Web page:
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Homework Help: Circuit elements (Real or Imaginary)

  1. Jul 20, 2009 #1
    I was wondering if someone could provide more background knowledge on why certain elements in a circuit (e.g. capacitors) are associated with imaginary components, whereas other elements (e.g. resistors) are only associated with the real components.

    In particular, the equation below is for capacitors (assuming a power source with [tex]Vcos(\omega t)[/tex]):
    C[\frac{d}{dt}(Vcos(\omega t))] = C[\frac{d}{dt}(V Re<e^{j(\omega t)}>] = C[j \omega V],[/tex] (#1). Note: [tex]Re<>, e^{j(\omega t)}[/tex] are assumed and can be taken off/ignored, by Phasor Relationship.

    Is it reasonable to assume if the power source was given be [tex]Vsin(\omega t)[/tex] then the resulting equation, similar to equation (#1), would be real instead of imaginary (thus not containing a "j"):
    C[\frac{d}{dt}(Vsin(\omega t))] = C[\frac{d}{dt}(V Re<e^{(\omega t)}>] = C[ \omega V],[/tex] (#2)
    If above (equation (#2)) is true, then elements in circuits that have derivatives (maybe integrals also)- capacitors- are not necessarily imaginary- and I suppose relative to the reference of the sinusoid.

    Or is the imaginary term "j" inherent to integrals and derivatives as Cel said:
    I am trying to find out why certain elements in circuits are imaginary and others are real, and from my previous post why elements like capacitors are imaginary:
    I = GV + C\frac{dV}{dt} = GV + j\omega CV

    If someone could explain it to me carefully that would be great- I am not an engineer, so this is a little different to me.


    Last edited: Jul 20, 2009
  2. jcsd
  3. Jul 22, 2009 #2


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    Since it is customary to represent the time-dependence of electrical signals by


    then differentiating or integrating involves multiplying by ±j.

    The current and voltage of a capacitor or inductor are related via differentiating one or the other. So when we express the ratio of voltage/current for these elements, we get a factor of ±j. Hence an imaginary number.
  4. Jul 22, 2009 #3


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    Hi Jeff,

    Are you familiar with the concept of impedance? Impedance, Z, is defined as the complex (phasor) voltage divided by the complex current. In this way, it is somewhat like resistance, although it takes the effects of the time-varying signals into account. Therefore, impedance can have both real (resistive) and imaginary (reactive) parts. I'm not sure how much sense it makes to say that a circuit component itself is real or imaginary. What can be said is that the impedance of a capacitor or inductor (which is a phasor) will always be imaginary (or entirely "reactive", to use the electrical engineering jargon). What this factor of "i" (or "j") on the impedance of a capacitor really means is that these elements will phase shift any signal sent into them by pi/2. For instance, if you put a sinusoidal current across an inductor, the corresponding voltage across it (which is proportional to the derivative of the current) will be phase shifted by +pi/2 (corresponding to a factor of +j in the impedance), corresponding to a time "advance" (as opposed to a time delay). The voltage is phase shifted compared to the current in such a way that whatever is happening with the current has already happened earlier with the voltage. We say that current "lags" voltage in an inductor, because the inductor is reacting to the rate of change of the current by producing an induced voltage. Therefore, when the rate of change of the current is highest (i.e. it building up to a peak), the voltage has already peaked.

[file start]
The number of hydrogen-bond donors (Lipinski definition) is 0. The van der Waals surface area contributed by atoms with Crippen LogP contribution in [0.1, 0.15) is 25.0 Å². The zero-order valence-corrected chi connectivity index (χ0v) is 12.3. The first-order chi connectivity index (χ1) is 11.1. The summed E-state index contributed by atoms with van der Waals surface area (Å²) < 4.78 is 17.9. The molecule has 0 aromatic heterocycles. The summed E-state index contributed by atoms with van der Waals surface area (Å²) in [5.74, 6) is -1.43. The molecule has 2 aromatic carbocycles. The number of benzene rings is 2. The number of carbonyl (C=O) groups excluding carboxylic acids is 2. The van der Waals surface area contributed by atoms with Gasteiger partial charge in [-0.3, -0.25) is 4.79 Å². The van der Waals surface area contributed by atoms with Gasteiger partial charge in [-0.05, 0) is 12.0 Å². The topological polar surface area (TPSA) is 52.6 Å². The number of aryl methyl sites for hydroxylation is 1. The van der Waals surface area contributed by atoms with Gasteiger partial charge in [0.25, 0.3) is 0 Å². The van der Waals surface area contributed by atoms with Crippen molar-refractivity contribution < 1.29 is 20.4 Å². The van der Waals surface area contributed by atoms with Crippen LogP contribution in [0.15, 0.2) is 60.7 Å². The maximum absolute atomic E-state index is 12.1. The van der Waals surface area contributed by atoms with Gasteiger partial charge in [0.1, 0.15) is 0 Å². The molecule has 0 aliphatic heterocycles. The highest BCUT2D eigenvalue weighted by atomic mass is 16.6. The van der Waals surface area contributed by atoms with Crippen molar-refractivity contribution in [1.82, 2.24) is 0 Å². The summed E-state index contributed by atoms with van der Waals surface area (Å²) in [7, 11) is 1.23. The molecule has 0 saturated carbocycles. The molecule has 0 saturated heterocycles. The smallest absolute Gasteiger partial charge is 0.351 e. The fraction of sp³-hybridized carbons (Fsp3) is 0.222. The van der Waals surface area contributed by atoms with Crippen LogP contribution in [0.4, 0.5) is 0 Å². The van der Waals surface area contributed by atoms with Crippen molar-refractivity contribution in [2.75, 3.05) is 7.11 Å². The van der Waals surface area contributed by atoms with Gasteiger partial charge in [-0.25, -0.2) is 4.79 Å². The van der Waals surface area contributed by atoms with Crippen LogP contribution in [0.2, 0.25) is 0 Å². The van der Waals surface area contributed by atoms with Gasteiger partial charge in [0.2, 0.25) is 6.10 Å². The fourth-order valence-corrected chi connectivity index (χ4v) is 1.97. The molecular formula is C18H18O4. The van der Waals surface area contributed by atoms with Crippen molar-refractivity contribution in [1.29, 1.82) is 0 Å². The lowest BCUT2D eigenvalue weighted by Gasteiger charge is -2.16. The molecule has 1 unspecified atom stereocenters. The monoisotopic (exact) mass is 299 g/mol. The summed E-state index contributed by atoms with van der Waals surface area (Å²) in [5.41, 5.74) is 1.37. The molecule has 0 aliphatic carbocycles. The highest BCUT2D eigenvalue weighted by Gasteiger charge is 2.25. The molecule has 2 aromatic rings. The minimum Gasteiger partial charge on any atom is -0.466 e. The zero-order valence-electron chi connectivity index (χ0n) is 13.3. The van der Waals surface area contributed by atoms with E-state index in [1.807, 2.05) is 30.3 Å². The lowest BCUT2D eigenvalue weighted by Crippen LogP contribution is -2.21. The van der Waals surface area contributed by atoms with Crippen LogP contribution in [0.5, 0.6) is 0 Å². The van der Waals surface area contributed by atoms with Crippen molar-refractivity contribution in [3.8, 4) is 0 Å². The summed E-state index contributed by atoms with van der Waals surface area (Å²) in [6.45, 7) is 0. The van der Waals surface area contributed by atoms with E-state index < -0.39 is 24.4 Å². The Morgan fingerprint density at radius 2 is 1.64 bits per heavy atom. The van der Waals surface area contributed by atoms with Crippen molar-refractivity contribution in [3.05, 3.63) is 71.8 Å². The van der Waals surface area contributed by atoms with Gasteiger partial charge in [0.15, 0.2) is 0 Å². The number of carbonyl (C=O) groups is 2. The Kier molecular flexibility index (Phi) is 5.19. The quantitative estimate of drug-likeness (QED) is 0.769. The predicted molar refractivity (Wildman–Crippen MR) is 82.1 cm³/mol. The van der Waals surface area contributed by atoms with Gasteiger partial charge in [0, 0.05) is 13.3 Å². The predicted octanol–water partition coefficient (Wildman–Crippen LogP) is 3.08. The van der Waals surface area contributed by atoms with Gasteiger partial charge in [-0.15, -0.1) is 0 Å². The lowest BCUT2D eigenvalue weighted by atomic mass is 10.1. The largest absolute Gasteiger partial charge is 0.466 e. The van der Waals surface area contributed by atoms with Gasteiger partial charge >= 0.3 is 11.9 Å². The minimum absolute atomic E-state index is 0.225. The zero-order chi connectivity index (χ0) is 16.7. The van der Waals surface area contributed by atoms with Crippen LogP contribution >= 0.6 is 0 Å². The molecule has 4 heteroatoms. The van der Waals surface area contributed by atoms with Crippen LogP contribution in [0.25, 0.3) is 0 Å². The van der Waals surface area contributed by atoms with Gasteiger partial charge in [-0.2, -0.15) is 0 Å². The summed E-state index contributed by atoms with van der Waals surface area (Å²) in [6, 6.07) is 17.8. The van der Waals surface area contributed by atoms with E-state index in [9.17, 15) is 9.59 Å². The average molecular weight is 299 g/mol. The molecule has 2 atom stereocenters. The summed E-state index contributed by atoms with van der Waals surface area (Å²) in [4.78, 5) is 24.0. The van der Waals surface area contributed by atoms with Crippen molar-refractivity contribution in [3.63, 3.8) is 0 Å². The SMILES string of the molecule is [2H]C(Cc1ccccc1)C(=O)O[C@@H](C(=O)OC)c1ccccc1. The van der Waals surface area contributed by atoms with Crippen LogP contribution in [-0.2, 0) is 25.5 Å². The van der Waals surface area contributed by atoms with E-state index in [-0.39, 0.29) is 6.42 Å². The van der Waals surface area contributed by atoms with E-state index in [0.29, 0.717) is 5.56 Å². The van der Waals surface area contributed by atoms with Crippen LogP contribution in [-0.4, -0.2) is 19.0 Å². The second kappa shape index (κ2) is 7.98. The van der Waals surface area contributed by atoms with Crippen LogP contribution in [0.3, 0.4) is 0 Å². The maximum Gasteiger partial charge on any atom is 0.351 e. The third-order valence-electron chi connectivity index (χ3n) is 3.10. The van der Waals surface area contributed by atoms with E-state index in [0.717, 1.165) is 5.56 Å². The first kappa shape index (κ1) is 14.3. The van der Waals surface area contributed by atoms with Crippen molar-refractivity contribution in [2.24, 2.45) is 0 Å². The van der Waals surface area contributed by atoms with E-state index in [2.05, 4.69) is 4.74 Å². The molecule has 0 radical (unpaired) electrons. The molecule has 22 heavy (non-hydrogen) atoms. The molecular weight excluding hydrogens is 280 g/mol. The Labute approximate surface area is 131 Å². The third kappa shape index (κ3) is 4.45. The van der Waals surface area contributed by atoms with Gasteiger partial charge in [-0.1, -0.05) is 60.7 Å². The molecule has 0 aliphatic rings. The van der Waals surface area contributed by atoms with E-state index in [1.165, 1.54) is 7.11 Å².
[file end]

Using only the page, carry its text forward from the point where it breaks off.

In contrast, if there is a certain sinusoidal current through a capacitor, the voltage across it will be phase shifted by -pi/2, (corresponding to a factor of -j in the impedance), which corresponds to a time delay. Whatever is happening with the current in a capacitor won't happen until some time later with the voltage. We say that current "leads" voltage in a capacitor. This makes sense, because the current through the capacitor is reacting to the rate of change of the voltage across it. At the point when the voltage is changing at the highest rate (i.e. building up to a peak), the current has already reached that peak.

    In both cases, the phase shift of the impedance follows logically from the differential equation that described what a capacitor or inductor does to time-varying signals (differentiates or integrates). Indeed, we can easily derive the impedances from these differential equations, and in so doing, we are going from the time domain to the frequency domain. Are you familiar with Fourier transforms? I talk some more about this here:


    I hope this helps.
    Last edited: Jul 22, 2009
  5. Jul 22, 2009 #4


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    By the way, this is not even correct:

    It's wrong because:

    [tex] \sin(\omega t) \neq Re[e^{\omega t}] [/tex]​

    I'm not sure where you got that from. The function eωt is real to begin with, and there is no way to turn it into a sine function! What it should have been was:

    [tex] \sin(\omega t) = Re[e^{j( \omega t - \pi/2)}] [/tex]​

    Therefore, if the voltage is given by a sine function, corresponding to a phasor voltage of:

    [tex] V = V_0 e^{j(-\pi/2)}e^{j\omega t} [/tex]​


    [tex] C\frac{d}{dt}V = CV_0 e^{j(-\pi/2)}\frac{d}{dt}e^{j\omega t} = j \omega C V_0 e^{j(-\pi/2)}e^{j\omega t} [/tex]

    [tex]= j \omega C V[/tex]​

    The point is that it's still going to be jωC times the original phasor voltage, NO MATTER what that original phasor voltage is.
    Last edited: Jul 22, 2009
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